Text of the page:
My first kung fu sash was bright, satiny-soft red. Later on, I was given bright red cotton pants, a sign that I was one of the dedicated kids who could go far if I worked hard enough. Those pants were simultaneously a badge of honor and of shame. In the studio, they stood out against the sea of black and white uniforms, marking me as responsible and hardworking and all of the other good things that kids are told to be. After class, though, I would have to shuffle through the library or the grocery store in my bright red pants. They stood out here as well, blaring color against the jeans and shorts that “normal” people wore. No one knew what they meant; I was just that weird kid in the puffy red pants. When I finally earned the matching crimson fringe ten years later, I was given a black sash. The red sash and red pants were returned to my top dresser drawer.
The apples growing on the tree in my backyard are somewhere on the delicate border between red and pink. When I was very young, my grandmother would teach me to gently wrap my fingers around each piece of fruit and tug, asking it, “Are you ready?”
The spine of the second Harry Potter book is red. It’s one of the shortest books (maybe even the shortest) in the series, but the red spine stands out anyway. I wanted to believe in Platform 9 ¾ so badly when I was younger. It wasn’t that I particularly wanted to go and live in a castle boarding school in the English countryside, as amazing as that sounds; I just wanted to keep believing in magic. Maybe that was because in the books that I read, those who believed in magic always came out better for it in the end; maybe I was just afraid that if I didn’t believe in magic I would miss out on something huge.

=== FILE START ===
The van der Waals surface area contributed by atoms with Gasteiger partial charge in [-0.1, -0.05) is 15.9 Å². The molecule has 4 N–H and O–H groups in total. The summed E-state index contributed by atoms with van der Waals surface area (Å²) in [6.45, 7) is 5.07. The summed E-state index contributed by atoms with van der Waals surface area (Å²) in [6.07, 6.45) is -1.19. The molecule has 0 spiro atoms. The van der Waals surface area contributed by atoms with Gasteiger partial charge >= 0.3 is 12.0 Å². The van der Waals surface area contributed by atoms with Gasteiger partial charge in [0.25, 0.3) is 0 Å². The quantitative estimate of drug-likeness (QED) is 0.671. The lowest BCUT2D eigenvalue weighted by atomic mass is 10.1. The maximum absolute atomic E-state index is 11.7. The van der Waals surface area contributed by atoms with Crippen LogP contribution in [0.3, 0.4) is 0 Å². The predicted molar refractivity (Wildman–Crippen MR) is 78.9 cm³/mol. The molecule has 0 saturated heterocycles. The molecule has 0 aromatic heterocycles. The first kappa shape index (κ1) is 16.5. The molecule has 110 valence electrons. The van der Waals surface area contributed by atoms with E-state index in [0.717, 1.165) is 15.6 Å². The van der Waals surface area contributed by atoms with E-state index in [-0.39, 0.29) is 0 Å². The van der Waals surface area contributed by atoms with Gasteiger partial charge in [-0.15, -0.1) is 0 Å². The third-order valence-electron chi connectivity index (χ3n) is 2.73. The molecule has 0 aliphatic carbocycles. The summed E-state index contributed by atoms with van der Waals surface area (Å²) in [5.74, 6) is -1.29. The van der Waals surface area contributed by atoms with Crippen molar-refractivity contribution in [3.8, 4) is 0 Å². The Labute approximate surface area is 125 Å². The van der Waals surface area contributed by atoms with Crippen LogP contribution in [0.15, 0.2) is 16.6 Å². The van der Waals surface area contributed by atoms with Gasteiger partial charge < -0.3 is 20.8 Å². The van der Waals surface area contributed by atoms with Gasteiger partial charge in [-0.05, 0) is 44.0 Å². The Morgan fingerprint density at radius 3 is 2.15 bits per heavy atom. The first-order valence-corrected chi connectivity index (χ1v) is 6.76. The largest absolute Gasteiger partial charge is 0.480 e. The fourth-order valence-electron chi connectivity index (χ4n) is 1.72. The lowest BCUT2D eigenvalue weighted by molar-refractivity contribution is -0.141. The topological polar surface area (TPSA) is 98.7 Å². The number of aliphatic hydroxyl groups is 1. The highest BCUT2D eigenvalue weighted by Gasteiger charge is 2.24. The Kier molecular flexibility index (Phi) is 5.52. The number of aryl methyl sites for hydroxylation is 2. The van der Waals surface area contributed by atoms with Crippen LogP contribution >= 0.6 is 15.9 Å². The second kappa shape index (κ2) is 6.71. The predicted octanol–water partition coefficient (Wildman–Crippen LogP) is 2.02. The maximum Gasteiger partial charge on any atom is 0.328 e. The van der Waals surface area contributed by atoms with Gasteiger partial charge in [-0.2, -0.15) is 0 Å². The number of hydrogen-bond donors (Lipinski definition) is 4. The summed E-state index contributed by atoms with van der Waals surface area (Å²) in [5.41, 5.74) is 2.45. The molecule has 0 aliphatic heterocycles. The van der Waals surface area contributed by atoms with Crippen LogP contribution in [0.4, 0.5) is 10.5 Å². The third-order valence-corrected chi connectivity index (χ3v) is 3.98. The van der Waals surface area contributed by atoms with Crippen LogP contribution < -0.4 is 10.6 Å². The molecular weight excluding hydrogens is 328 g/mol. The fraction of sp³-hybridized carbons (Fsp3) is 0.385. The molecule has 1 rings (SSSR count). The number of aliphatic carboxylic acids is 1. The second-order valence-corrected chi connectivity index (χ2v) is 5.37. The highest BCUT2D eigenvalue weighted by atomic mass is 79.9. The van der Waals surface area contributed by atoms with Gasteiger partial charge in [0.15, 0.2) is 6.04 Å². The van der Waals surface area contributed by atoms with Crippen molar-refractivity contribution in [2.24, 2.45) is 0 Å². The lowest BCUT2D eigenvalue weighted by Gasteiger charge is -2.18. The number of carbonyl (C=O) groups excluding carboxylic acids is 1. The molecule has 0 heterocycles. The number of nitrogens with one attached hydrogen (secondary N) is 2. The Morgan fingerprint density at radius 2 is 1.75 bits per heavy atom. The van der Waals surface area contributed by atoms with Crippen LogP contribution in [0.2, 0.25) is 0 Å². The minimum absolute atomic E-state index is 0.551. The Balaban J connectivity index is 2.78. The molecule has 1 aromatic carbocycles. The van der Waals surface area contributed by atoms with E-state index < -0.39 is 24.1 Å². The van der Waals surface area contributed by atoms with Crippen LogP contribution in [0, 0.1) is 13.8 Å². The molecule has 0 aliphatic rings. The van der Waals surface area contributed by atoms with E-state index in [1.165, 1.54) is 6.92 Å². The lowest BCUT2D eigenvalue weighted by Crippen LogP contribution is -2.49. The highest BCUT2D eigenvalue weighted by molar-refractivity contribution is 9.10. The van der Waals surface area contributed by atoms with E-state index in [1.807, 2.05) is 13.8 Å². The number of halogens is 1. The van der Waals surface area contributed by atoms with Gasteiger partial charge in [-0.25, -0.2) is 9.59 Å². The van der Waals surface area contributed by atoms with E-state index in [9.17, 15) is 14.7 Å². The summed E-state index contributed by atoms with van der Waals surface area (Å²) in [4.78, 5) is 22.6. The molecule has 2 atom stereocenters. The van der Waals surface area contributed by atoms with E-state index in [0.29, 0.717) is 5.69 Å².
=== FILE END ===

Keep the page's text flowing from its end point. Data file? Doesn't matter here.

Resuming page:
Nobody in my family eats red jelly beans besides me. When I crack the sugar outer shell with my teeth, hot, sweet, artificial cinnamon burns across my tongue.
Facebook notifications are red. It is super exciting to open up Facebook and see that little red flag and maybe that’s just because it’s summer and I have not had a life for about a month, but Facebook notifications are kind of like human interaction. It’s like someone recognized my existence and as shallow as that is, isn’t it what everyone wants from life?
Red ink. It oozes from English papers and math quizzes and history tests. I’ve heard that a lot of teachers are told to use other colors because it’s “less threatening” or something, but red is still the stereotypical teacher color. It’s what I automatically look for when I get anything back because I love being right, but since I can’t be right all of the time, knowing why I was wrong is the next best thing. I know I talk a ridiculous amount about how much I love school, but I honestly love getting projects and tests back, because as horrible as getting a bad grade feels, it’s better than waiting. Grades are a quantitative way of measuring how successful I am—there’s pretty much no other time in my life that I’m going to be able to see that. I think Sami might’ve talked about this before but I don’t have the exact link so I’ll just give credit like this.
My camera’s focus lamp is reddish-orange and I hate it. When my focus lamp comes on, it means that it’s probably too dark to take a decent photo, and even if I hold my breath and stand as still as I can, I am probably going to take a blurry photograph. No matter how hard I try, in all likelihood my focus lamp means that I’m going to miss out on a memory.
Red brake lights and traffic lights and stop signs and fire engine parking spaces are everywhere. I always wonder what would happen if we taught kids to play Red Light, Green Light, but switched the rules around and taught them to go on red and stop on green. I always tend to associate red with “stop” and “bad” and “danger.” Is that because stop means red, or is that why red means stop?
Red is just a color. It’s beautiful as it is, but it means nothing until we make something of it.